On the plane trip to the annual RSA Conference I watched the documentary “Batkid Begins” which also takes place in San Francisco. SF becomes Gotham City for a day so a young cancer patient can realize his dream of becoming a superhero thanks to the Make a Wish program. The child teams up with a grownup Batman and saves a damsel in distress tied to a bomb on the cable-car tracks, thwarts The Riddler's robbery of a safe and races in the Batmobile to defeat The Penguin and free the kidnapped San Francisco Giant's Seal mascot. The mayor presents the child with a key to the city as tens of thousands of citizens from around the country cheer the triumph of good over evil.
As we landed at SFO, I thought to myself: As touching as the Batkid story is, how remote it is from today's cyber-crime scene of sophisticated hacks on retailers, power grids, hospitals and government offices. Many of today's cyber-crimes are the stuff Hollywood movie moguls haven't even thought up yet. The bad guys who plan and carry out these attacks are faceless cyber criminals and nation-states with intangible malware and other nasty software tools as their weapons that can even reach down and burn up firmware, for example, to turn off the power grid (yes, this is what they did in the Ukraine). And the threats seem to be growing in frequency and magnitude.
Definitely, a gloomy reality in need of a cyber superhero.
However, now after attending RSA 2016 in San Francisco, my mood has lifted. I am encouraged by the solutions presented in the sessions and the discussions that spilled out into the hallways and onto the exhibit floors -- about application and threat protection, cloud security, encryption and the limits of the judicial system, the Internet of Things (IoT), malware attacks, risk reduction and challenges for CISOs and the enterprise Boardroom.
RSA 2016 Insights
Reuven Harrison, CTO of Tufin, provided insights on cybersecurity and critical infrastructure protectionin his interview on Bloomberg Radio live from RSA.
SANS sessions “Securing Today's Online Kids” and the CyberSafety Village activities focused on internet cybersafety for children with participating organizations such as National Cyber Security Alliance, Hacker Highschool and Family Online Safety Institute.
Researcher Ann Cox of Homeland Security led a lively review of the advisory document “Security Tenets for Life Critical Embedded Systems” with detailed industry-independent cybersecurity best practices to provide guidance for systems that if attacked/compromised would result in loss of life. Controversies such as how to rapidly test and deploy essential security patches, regulatory constraints, considerations for technologies that cannot be updated such as implants, and more were discussed by attendees from diverse industries such as healthcare providers, medical devices, energy, transportation, defense, regulatory bodies and network security technologies.
With IoT, vulnerabilities are everywhere, exposing more attack surface. In the session “Why Transportation is a Target,” Kurt Baumgartner, principal security researcher at Kaspersky, said that the “biggest impact [on transportation] is IoT – the internet of things or Internet of threats depending how you look at it.” Cybersecurity evangelist for IoT, the automotive industry and medical devices Joshua Corman noted, “We are years behind PCI DSS… Cars have a hundred million lines of code… Segmentation is key.”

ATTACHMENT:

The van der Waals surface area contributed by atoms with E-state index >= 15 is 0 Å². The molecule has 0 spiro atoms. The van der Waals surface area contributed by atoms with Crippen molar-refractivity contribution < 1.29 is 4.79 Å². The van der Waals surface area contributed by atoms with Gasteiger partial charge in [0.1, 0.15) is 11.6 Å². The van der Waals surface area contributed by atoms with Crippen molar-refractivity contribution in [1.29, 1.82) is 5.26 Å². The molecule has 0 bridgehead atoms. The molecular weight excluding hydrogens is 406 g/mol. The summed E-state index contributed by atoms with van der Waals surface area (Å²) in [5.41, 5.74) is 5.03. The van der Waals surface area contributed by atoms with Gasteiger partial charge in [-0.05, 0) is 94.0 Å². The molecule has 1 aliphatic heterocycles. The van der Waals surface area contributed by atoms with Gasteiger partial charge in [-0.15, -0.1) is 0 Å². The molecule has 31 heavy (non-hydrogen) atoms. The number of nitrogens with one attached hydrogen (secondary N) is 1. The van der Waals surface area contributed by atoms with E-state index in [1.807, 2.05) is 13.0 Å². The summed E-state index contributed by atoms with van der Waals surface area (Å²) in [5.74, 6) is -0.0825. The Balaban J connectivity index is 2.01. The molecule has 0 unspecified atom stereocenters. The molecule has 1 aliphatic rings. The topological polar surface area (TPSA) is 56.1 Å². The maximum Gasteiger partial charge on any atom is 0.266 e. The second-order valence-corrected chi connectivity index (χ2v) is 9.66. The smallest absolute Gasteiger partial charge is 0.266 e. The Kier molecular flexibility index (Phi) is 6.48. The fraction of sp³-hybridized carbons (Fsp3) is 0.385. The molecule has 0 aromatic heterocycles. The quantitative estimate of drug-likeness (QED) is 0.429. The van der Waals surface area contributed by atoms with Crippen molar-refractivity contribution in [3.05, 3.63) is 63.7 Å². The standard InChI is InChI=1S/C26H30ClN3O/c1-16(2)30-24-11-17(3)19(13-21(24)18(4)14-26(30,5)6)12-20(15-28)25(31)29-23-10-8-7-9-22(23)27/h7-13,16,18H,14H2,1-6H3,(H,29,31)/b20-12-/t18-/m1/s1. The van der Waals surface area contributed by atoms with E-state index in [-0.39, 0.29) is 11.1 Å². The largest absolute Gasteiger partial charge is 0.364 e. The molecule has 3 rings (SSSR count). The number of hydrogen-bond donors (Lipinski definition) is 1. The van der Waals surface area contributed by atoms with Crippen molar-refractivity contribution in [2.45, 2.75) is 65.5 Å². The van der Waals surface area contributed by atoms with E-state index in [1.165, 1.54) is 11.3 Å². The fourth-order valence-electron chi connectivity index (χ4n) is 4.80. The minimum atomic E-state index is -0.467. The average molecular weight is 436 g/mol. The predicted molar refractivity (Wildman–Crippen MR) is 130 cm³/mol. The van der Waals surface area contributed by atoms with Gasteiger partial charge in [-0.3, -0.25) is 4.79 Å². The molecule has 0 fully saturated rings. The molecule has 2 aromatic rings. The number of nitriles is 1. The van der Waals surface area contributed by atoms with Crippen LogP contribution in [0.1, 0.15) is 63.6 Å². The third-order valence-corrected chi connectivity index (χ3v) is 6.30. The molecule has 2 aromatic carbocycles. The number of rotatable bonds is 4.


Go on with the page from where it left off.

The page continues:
The expert panel of “Evolving Security Operations: The Future of Orchestration” with moderator Renee Tarun, Deputy Director, NSA Cyber Task Force focused on topics relevant for our cybersecurity “space”. Philip Quade, NSA Director's Special Assistant for Cyber and Director, NSA Cyber Task Force said, "Security orchestration is a really big deal, …a game changing approach.” He cited the example of ICS/SCADA as “a perfect environment for orchestration for critical infrastructure."
Automation and orchestration provide command and control. Dr. Peter Fonash, Chief Technology Officer for Cybersecurity and Communications, Department of Homeland Security, remarked that people and organizations should focus on innovation and their own IP and that "interoperability is key to automation." Oliver Friedrichs, Founder and CEO of Phantum Cyber, said, "We need to overcome the fear of automation." He emphasized that we have to automate, since there's a huge, growing shortage of security professionals. Fonash discussed foreign intelligence at speed and scale, describing the acute need for automation and integration in enterprise networks since "you don't want show up at a gun fight with a knife."
Keynote sessions by U.S. Attorney General Loretta Lynch and Admiral Michael A Rogers, U.S. Cyber Command, Director, U.S. Navy, Commander, National Security Agency/Chief, Central Security Service outlined their plans of action, calling for collaboration within the tech industry as well as nations with similar values and goals to combat cyber-attacks.
During this year's RSA conference, record-breaking astronaut Scott Kelly returned to earth after almost a year at the international Space Station. Admiral Rogers related this milestone to the global cooperation needed for cybersecurity, noting that “it took an international sustained effort for the space program.” Attorney General Lynch summed it up when she said, “There is nothing we can't solve. … The issues created by tech will be solved, as always, by humans working together.”
Perhaps everyone in the cybersecurity field actually dons an invisible cyber superhero suit every day. Although we may not view it that way, it may actually be so.
One More Thing
Whether you are a CISO, data center manager, cloud security expert, compliance officer or a tier-one analyst, I'd like to ask you:
If you could make a wish about cybersecurity for your organization, what would it be?
Share your reply with us here or email us at email@example.com, especially if you'd like to be a guest blogger.